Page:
Team members: sCMOS solutions manager Oliver Petersen, senior software engineer George Wright, senior software engineer Dermot McCluskey, senior embedded systems engineer Ken Strang, mechanical engineer Daryl Fegan, all based at Andor in Belfast.

The Range Rover Evoque from Land Rover has carved out an entirely new market segment with its striking concept-car design which still retains the ground clearance necessary for true all-terrain capability. To maintain the original concept’s low profile design, Jaguar Land Rover’s engineers packaged the under-floor components, the all new front and rear suspension systems, new chassis frame and 70l fuel tank with millimetre accuracy. 

Safety and weight-saving technologies can be found throughout its bodyshell and chassis, including an advanced steel monocoque frame that is reinforced with ultrahigh-strength boron steel, which enables the Evoque to achieve a slim profile without compromising strength or safety.

The Range Rover Evoque is manufactured at JLR’s Halewood assembly plant on Merseyside. Its worldwide success has created or safeguarded over 30,000 jobs throughout the supply chain. The company recently announced £3bn worth of contracts with more than 40 UK based suppliers, many of which are based in the North and Midlands – regions hard hit by the economic downturn.

Team members: chief programme engineer David Mitchell, studio director David Saddington, vehicle engineering manager Pete Cockle, body engineering manager Brian Lidgard, principal chassis engineer Ian Hulme, all based at Jaguar Land Rover, Coventry.

JBA Consulting’s flood risk modelling system, JFlow, has become, in just four years, an essential tool for the UK’s insurance industry. Following devastating flooding in Thailand last year, JBA was able to respond by using JFlow to produce flood maps of the whole country within four months.

Flood damage in England alone costs £1bn annually, so it is crucial that engineers and insurers have the tools to model potential flood risks accurately at both a national and local, household, level.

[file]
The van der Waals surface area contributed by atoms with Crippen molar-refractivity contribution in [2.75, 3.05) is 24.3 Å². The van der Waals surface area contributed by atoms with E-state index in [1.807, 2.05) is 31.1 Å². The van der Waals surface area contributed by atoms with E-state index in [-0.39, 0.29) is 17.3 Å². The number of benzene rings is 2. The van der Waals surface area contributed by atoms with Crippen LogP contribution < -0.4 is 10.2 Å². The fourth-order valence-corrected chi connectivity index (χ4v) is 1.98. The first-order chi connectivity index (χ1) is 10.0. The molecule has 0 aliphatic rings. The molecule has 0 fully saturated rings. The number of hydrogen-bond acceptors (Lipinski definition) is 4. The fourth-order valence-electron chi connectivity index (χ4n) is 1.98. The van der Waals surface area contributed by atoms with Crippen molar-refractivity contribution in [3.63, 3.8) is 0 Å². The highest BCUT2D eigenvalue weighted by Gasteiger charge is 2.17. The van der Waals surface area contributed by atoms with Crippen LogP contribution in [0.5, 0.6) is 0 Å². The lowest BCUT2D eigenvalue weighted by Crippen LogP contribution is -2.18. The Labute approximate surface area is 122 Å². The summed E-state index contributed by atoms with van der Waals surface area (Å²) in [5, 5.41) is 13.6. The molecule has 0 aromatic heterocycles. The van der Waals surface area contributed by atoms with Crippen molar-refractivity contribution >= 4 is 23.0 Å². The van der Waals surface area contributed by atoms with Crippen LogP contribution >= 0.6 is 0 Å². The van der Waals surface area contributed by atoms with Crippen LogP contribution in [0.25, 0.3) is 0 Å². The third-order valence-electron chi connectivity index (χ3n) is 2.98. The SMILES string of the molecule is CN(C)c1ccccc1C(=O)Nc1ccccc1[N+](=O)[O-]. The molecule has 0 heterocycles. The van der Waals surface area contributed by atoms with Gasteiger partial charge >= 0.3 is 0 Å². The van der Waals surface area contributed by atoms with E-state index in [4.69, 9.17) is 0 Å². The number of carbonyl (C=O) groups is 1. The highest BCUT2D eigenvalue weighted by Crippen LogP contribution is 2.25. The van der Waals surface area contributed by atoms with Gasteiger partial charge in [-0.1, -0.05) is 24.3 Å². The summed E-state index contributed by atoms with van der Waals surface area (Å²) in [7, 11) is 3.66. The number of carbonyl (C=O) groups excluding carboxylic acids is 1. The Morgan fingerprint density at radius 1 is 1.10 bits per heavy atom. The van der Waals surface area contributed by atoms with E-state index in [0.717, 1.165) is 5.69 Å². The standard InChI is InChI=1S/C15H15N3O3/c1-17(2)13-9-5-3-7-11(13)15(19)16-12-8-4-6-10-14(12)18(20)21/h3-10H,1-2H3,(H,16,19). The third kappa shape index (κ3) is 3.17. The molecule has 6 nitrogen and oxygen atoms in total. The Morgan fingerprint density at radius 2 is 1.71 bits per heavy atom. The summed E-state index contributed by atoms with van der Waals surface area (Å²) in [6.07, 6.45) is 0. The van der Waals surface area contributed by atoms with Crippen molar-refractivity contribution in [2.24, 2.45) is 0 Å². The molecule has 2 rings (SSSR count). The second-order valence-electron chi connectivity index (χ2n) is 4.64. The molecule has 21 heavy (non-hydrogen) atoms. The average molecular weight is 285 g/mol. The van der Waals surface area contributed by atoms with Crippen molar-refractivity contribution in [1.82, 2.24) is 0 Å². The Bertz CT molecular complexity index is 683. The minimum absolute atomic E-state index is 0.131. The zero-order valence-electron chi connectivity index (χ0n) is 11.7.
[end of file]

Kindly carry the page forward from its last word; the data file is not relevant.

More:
JBA’s JFlow technology uses unique algorithms to produce some of the world’s most detailed 2D hydrodynamicmaps on a national scale. In the UK, these are used by national and local government agencies, the top five insurance companies (accounting for 60% of the data), and civil engineering firms to help understand the hydrology, plan flood defences, set premiums and develop rescue plans.

Ireland, France, Germany, Poland, Czech Republic, Slovakia, Hungary, Belgium, Luxembourg and India are among the countries using the JFlow product.

Producing detailed maps of this nature usually demands immense processing power, only available from extremely expensive super-computers. JBA Consulting’s key innovation was to create software that could run on off the shelf graphics cards and processors, which could be easily and cost-effectively up-scaled according to demand. Yorkshire-based JBA now operates the world’s largest dedicated flood modelling grid, using, in essence, a super-computer made up of over 50,000 processor cores.

Team members: chief scientist Rob Lamb, director Simon Waller, principal analyst Amanda Crossley, technical director Kate Bradbrook, all based at JBA Consulting in Skipton, North Yorkshire.